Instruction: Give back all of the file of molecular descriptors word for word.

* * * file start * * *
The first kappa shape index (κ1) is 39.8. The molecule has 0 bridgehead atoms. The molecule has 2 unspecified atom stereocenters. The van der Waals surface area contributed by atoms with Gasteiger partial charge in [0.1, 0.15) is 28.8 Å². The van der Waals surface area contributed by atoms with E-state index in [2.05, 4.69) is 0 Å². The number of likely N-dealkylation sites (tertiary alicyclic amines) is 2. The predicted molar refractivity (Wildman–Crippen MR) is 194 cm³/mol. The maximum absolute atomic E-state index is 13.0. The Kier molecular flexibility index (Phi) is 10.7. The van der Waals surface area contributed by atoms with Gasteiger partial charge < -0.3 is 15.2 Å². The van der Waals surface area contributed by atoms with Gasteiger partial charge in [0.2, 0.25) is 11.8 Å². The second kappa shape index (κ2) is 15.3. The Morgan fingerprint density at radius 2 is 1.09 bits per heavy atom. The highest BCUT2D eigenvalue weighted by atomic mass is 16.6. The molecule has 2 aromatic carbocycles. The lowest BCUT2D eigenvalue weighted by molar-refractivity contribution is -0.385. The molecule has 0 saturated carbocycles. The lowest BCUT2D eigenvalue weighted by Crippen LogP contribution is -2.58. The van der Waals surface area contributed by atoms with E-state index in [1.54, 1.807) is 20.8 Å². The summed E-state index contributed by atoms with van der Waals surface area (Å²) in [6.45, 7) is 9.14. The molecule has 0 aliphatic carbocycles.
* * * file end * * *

The first kappa shape index (κ1) is 39.8. The molecule has 0 bridgehead atoms. The molecule has 2 unspecified atom stereocenters. The van der Waals surface area contributed by atoms with Gasteiger partial charge in [0.1, 0.15) is 28.8 Å². The van der Waals surface area contributed by atoms with E-state index in [2.05, 4.69) is 0 Å². The number of likely N-dealkylation sites (tertiary alicyclic amines) is 2. The predicted molar refractivity (Wildman–Crippen MR) is 194 cm³/mol. The maximum absolute atomic E-state index is 13.0. The Kier molecular flexibility index (Phi) is 10.7. The van der Waals surface area contributed by atoms with Gasteiger partial charge < -0.3 is 15.2 Å². The van der Waals surface area contributed by atoms with Gasteiger partial charge in [0.2, 0.25) is 11.8 Å². The second kappa shape index (κ2) is 15.3. The Morgan fingerprint density at radius 2 is 1.09 bits per heavy atom. The highest BCUT2D eigenvalue weighted by atomic mass is 16.6. The molecule has 2 aromatic carbocycles. The lowest BCUT2D eigenvalue weighted by molar-refractivity contribution is -0.385. The molecule has 0 saturated carbocycles. The lowest BCUT2D eigenvalue weighted by Crippen LogP contribution is -2.58. The van der Waals surface area contributed by atoms with E-state index in [1.54, 1.807) is 20.8 Å². The summed E-state index contributed by atoms with van der Waals surface area (Å²) in [6.45, 7) is 9.14. The molecule has 0 aliphatic carbocycles.